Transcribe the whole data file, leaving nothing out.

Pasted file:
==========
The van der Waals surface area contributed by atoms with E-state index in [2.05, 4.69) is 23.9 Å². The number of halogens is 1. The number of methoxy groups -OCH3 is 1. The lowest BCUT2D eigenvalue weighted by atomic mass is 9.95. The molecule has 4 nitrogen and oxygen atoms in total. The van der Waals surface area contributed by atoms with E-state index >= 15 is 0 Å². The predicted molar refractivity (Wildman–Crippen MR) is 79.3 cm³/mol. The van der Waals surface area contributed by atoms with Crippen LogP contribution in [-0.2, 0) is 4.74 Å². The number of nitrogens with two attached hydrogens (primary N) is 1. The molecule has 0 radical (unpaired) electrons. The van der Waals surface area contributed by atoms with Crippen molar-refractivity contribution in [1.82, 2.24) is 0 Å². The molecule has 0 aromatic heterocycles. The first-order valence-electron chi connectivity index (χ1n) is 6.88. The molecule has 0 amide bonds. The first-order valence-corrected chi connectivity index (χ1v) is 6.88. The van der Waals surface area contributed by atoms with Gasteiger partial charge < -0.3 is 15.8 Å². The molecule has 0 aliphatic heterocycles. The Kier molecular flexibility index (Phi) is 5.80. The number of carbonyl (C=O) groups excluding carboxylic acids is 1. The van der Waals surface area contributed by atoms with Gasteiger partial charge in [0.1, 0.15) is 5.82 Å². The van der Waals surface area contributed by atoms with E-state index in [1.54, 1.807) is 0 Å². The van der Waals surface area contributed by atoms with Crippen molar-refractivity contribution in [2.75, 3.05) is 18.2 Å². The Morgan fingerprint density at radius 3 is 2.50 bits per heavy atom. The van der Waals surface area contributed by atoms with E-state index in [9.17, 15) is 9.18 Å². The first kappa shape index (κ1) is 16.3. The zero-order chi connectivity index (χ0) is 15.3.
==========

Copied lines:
The van der Waals surface area contributed by atoms with E-state index in [2.05, 4.69) is 23.9 Å². The number of halogens is 1. The number of methoxy groups -OCH3 is 1. The lowest BCUT2D eigenvalue weighted by atomic mass is 9.95. The molecule has 4 nitrogen and oxygen atoms in total. The van der Waals surface area contributed by atoms with E-state index >= 15 is 0 Å². The predicted molar refractivity (Wildman–Crippen MR) is 79.3 cm³/mol. The van der Waals surface area contributed by atoms with Crippen LogP contribution in [-0.2, 0) is 4.74 Å². The number of nitrogens with two attached hydrogens (primary N) is 1. The molecule has 0 radical (unpaired) electrons. The van der Waals surface area contributed by atoms with Crippen molar-refractivity contribution in [1.82, 2.24) is 0 Å². The molecule has 0 aromatic heterocycles. The first-order valence-electron chi connectivity index (χ1n) is 6.88. The molecule has 0 amide bonds. The first-order valence-corrected chi connectivity index (χ1v) is 6.88. The van der Waals surface area contributed by atoms with Gasteiger partial charge < -0.3 is 15.8 Å². The molecule has 0 aliphatic heterocycles. The Kier molecular flexibility index (Phi) is 5.80. The number of carbonyl (C=O) groups excluding carboxylic acids is 1. The van der Waals surface area contributed by atoms with Gasteiger partial charge in [0.1, 0.15) is 5.82 Å². The van der Waals surface area contributed by atoms with E-state index in [1.54, 1.807) is 0 Å². The van der Waals surface area contributed by atoms with Crippen molar-refractivity contribution in [2.75, 3.05) is 18.2 Å². The Morgan fingerprint density at radius 3 is 2.50 bits per heavy atom. The van der Waals surface area contributed by atoms with E-state index in [9.17, 15) is 9.18 Å². The first kappa shape index (κ1) is 16.3. The zero-order chi connectivity index (χ0) is 15.3.